However, my fondest Dracula memory has to be reading the full run of The Tomb of Dracula by Gene Colan and Marv Wolfman. This comic book series is an absolute master piece in storytelling and one of the best adaptations– if not the best – that Marvel did of the classic monsters.  (Editorial note: For this review I’ll skip all references to movies and TV shows with the exception of Bram Stoker’s Dracula by Francis Ford Coppola)

I began Dracula on the 3rd of May, on the exact same day of the first journal entry in the book – even if I didn’t like the novel that’s a pretty cool coincidence –. The book is structured using different journal and diary entries, letters and telegrams from the main characters in the story. I’ve seen this structuring method used very effectively on R.L. Stevenson’s Dr. Jeckyll and Mr. Hyde to gradually give the reader the necessary bits of information to develop the story whilst keeping the momentum going, but unfortunately I did not find this approach as effective in Dracula. The story moves at a snail’s pace and I could have used some trimmings. The main section that I’d edit is Lucy’s slow turn into a vampire because Stoker’s change of POV between characters leads to repetition on the same events from a slightly different perspective and halts the story.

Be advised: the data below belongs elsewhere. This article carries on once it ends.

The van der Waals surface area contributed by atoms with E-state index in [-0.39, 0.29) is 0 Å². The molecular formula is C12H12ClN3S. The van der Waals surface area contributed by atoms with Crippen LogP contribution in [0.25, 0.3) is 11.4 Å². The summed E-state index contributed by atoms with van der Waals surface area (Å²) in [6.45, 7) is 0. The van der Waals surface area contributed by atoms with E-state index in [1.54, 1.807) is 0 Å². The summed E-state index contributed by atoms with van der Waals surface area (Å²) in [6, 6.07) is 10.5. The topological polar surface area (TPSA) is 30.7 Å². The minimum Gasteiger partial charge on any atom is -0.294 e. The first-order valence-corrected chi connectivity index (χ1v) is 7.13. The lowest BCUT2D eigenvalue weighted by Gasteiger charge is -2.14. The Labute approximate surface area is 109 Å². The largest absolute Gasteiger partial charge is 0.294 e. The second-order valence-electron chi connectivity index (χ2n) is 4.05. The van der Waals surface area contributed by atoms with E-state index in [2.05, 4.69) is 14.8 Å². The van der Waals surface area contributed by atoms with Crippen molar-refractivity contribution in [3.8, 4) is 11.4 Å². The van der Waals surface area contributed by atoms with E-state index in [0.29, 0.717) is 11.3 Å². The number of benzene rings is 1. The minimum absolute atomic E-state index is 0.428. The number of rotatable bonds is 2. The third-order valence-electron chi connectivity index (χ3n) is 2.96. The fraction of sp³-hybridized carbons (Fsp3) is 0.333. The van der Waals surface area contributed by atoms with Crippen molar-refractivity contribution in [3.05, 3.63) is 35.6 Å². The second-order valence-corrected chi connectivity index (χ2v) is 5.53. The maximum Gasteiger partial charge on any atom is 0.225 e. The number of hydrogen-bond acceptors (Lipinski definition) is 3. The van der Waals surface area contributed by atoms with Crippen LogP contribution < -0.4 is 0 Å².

To be absolutely fair I already knew the sequence of events. I may be saying “Get on with it” in 2017 but this story could be nail-biting for the 1897 reader. I’m also aware that Dr. Jeckyl and Mr. Hide is a shorter book than Dracula but, taking into account that both stories deal with monsters and are from the same time period (Jeckyl is from 1887) I think it is a fair comparison.

There are moments when Stoker’s prose works to create an eerie atmosphere, such as Lucy’s sleepwalking (the first time) and the events that unfold once she turns into a vampire – I couldn’t help thinking about Lovecraft’s The Tomb when I read those passages – or Dr. Seward’s interaction with Renfield  (a patient suffering from fits of lunacy and rage caused by Dracula), but unfortunately those felt few and far away. I also enjoyed Stoker’s approach to his own story from a medical perspective: from the previously mentioned character Renfield and psychiatry to Dracula himself and vampirism (one is treated as a physical threat and the other as a disease).